Why The Future Of 3D Printing Is In 'Multi-Material Printing'
The 3D printing space has been filled with ups and downs as investors wait for the next big revolution. It's been a slow process, but Ford Motor Company (NYSE: F) gave the industry hope when it signed a deal with Carbon3D.
Carbon3D claims that its technology is capable of printing items 25 to 100 times faster than traditional methods. This reinforced the belief that speed is one of the essential components in creating the perfect 3D printer.
However, that is not the only area that needs to be improved.
"I believe the future of 3D printing is multi-material printing," Daniel Stolyarov, co-CEO of Graphene 3D Lab Inc (OTC: GPHBF), told Benzinga. "It's multi-material meaning functional material."
Stolyarov, who runs the company with Elena Polyakova, said that 3D-printed items need to consist of many materials.
"All of this material has to be combined together to make something useful, to make something that works," he said. "What we are doing is, we are doing functional materials. For example, the conductor for the filament we released. You cannot use wires for 3D printing. Metallic wires [have] different processing parameters than plastics. Metal has a much higher temperature than plastic. You cannot really combine them using the same kind of 3D printing machine."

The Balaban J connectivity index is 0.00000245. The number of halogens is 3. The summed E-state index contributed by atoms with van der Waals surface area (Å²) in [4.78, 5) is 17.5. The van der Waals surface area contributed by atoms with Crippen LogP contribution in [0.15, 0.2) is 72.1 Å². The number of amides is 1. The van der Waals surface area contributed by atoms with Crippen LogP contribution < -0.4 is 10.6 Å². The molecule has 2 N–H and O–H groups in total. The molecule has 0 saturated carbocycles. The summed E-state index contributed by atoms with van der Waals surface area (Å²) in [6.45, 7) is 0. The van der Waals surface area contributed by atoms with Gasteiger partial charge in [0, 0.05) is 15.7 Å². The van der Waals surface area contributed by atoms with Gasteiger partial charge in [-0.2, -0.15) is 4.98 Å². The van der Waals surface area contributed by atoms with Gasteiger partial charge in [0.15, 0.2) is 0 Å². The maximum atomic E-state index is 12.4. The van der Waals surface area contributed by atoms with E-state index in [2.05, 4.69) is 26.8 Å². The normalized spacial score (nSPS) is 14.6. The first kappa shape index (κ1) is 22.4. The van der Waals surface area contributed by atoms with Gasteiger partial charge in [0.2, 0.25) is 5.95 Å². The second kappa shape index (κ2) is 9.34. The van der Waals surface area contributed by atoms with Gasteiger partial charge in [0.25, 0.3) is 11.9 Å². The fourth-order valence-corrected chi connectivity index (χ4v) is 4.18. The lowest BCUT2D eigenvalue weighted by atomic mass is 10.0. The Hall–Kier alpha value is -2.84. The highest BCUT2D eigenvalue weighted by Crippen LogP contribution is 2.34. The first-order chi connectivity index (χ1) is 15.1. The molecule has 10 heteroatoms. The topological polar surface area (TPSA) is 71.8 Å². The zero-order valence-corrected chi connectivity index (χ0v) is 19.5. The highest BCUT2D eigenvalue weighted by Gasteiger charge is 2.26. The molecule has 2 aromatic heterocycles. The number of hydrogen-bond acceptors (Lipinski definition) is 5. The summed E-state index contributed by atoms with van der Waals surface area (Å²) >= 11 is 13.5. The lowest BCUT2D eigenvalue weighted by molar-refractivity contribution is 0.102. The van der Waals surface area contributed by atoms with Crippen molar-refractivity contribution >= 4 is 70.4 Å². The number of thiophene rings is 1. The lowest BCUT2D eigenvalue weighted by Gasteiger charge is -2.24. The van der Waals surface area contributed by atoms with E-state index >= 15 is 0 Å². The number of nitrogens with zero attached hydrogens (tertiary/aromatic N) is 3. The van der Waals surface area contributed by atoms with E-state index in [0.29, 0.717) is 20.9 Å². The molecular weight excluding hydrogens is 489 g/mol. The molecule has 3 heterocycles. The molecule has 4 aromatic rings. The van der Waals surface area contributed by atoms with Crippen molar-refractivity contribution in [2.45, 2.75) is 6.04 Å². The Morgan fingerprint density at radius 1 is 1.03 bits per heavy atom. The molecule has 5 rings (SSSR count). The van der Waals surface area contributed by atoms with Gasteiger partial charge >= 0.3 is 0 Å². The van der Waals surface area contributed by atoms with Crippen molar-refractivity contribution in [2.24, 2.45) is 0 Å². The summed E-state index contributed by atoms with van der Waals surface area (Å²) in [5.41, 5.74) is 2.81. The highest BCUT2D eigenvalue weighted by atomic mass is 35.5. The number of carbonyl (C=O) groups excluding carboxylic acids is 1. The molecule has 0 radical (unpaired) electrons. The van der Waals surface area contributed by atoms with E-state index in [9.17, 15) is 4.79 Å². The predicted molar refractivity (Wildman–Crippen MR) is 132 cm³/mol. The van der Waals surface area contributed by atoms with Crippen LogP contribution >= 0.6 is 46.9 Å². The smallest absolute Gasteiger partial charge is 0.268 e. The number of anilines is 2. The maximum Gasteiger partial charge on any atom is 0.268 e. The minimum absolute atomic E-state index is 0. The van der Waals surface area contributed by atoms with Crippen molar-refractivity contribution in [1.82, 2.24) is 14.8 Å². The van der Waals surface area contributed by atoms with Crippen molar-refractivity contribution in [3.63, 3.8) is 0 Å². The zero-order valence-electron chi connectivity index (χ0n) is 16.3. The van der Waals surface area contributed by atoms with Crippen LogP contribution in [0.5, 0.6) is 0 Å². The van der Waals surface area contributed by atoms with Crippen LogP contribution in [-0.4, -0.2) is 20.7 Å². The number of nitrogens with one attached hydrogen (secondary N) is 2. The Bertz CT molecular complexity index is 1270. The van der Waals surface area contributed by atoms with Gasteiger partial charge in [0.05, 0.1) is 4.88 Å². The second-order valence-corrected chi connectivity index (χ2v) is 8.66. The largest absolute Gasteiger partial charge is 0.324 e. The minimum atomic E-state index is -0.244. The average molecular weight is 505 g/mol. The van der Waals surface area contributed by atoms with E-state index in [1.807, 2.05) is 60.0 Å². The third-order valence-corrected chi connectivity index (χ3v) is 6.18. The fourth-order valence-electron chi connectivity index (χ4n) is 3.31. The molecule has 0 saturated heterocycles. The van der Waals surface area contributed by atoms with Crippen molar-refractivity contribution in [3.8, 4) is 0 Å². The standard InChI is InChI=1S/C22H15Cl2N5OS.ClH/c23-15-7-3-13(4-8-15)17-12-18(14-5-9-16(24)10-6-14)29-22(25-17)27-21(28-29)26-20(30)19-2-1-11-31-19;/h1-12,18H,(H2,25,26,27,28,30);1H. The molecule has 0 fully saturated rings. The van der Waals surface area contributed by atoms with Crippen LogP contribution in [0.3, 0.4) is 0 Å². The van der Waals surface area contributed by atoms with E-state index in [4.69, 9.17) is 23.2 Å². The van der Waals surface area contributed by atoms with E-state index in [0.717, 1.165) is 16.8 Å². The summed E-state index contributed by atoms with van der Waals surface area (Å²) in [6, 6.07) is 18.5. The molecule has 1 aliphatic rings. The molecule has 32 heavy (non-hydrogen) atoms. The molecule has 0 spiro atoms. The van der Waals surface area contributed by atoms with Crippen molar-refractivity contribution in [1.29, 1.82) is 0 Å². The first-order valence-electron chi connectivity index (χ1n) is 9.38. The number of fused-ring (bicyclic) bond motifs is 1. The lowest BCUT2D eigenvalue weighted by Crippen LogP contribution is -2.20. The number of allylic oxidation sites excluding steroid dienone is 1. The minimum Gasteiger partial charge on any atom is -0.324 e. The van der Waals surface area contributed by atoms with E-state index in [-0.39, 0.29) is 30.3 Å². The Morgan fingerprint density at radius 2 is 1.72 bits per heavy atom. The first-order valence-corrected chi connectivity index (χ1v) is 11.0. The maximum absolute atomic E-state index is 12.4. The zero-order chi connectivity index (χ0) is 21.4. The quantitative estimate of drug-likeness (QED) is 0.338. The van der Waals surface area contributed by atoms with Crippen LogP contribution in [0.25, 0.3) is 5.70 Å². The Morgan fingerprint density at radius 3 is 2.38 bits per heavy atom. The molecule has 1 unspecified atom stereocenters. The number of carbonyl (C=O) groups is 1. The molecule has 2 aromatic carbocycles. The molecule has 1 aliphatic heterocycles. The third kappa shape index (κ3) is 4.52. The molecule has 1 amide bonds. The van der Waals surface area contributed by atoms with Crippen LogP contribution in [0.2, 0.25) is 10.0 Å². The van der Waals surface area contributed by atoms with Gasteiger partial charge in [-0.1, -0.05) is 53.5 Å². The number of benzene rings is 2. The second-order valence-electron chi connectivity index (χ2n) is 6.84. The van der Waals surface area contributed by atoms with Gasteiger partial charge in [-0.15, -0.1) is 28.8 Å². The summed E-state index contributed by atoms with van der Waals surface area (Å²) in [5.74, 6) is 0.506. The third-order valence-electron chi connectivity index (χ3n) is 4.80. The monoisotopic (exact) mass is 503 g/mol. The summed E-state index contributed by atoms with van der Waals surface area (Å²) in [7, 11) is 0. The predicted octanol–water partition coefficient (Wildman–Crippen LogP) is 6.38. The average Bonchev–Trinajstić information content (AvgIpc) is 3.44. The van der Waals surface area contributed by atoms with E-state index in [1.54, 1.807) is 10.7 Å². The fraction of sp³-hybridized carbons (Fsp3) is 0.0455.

Stolyarov said it would be "really beneficial" if 3D printers could use a wide range of materials instead of the simple options available today.
"It's coming from a static shape kind of structure to something that functions," he added. Elena Polyakova said she expects 3D printers to become more complex over the next 10 years.
"The difference between what we can do right now and what we can do in the future is like the difference between a calculator and a modern cell phone," she said.
Disclosure: At the time of this writing, Louis Bedigian had no position in the equities mentioned in this report.
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